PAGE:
Part of the reason Singer likely chose to focus more of the special effects on those side characters is because with now 7 movies across 14 years there are certain X-Men movie elements we’ve seen plenty of at this point, such as Wolverine’s berserker rage or Magneto’s mastery of all things metal. They wanted to give us something new while, of course, still giving us a healthy dose of the familiar. Another reason, though, is because this frees up their strongest assets and actors to shine in the character-driven drama, creating several masterful scenes between Magneto and Professor Xavier as well as Wolverine and Xavier.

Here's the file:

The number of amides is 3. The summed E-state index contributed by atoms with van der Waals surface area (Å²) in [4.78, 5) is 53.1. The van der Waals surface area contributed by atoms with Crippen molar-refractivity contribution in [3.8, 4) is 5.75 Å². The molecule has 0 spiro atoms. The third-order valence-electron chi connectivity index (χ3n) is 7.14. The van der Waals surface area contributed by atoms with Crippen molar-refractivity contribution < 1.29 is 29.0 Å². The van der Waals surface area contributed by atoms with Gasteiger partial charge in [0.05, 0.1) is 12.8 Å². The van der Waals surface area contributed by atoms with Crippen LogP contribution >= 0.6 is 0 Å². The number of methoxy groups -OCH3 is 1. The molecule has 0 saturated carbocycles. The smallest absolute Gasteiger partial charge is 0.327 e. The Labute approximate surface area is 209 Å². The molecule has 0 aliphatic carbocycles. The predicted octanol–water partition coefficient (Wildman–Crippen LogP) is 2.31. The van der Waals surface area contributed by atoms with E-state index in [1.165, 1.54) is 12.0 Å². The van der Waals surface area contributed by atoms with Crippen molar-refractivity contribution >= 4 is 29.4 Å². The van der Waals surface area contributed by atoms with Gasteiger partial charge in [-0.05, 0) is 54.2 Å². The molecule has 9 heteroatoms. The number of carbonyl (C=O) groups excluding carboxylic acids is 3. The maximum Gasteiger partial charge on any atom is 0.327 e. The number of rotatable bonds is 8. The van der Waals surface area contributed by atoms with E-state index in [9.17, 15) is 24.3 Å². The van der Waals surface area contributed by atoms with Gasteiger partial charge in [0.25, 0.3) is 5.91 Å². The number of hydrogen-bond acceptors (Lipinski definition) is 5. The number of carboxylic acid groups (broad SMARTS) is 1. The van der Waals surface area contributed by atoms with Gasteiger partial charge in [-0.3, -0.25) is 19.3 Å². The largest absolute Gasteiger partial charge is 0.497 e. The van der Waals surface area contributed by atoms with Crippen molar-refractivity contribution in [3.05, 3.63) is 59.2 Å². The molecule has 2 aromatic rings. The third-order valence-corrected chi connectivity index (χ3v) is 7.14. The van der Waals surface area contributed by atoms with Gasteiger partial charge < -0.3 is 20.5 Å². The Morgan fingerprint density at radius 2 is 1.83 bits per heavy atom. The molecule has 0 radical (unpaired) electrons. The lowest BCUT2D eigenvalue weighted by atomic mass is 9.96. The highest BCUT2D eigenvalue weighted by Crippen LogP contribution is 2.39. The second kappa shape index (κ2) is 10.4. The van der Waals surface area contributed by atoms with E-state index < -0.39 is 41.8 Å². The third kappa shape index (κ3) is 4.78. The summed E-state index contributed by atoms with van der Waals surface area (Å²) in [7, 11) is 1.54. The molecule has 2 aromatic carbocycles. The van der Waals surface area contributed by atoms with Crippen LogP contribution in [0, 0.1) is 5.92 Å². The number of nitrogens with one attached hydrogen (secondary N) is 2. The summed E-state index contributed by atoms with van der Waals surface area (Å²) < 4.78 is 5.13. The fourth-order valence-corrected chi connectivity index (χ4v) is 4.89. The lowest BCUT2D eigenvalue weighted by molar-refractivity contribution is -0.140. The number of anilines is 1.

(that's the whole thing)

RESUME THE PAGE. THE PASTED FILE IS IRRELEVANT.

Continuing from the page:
James McAvoy and Michael Fassbender again steal the show, with McAvoy clearly relishing the chance to play a far wider range of emotions as Xavier this time around. Hugh Jackman continues his renewed zest for the role of Wolverine which was on display in last year’s The Wolverine, and his performance in the film’s final moments is exactly as it should be, bringing joy to longtime fans (if you’ve seen it, you know what I mean). The weak link is Jennifer Lawrence. It’s not that her performance is poor, more that it’s underwritten. Screenwriter Simon Kinberg, seriously making up for his sins as the writer of X-Men: The Last Stand, rather efficiently delineates the differing MLK vs. Malcolm X viewpoints of McAvoy’s Xavier and Fassbender’s Magneto as well as establishes Wolverine’s invested interest in the proceedings. However, the entire plot hinges around a choice Mystique made, and although the script makes us kind of understand her choice it never makes us feel her choice. Part of it is down to the decade which has passed in her timeline since First Class meaning her efforts are really to avenge the deaths of characters we never actually saw her be friends with in any way.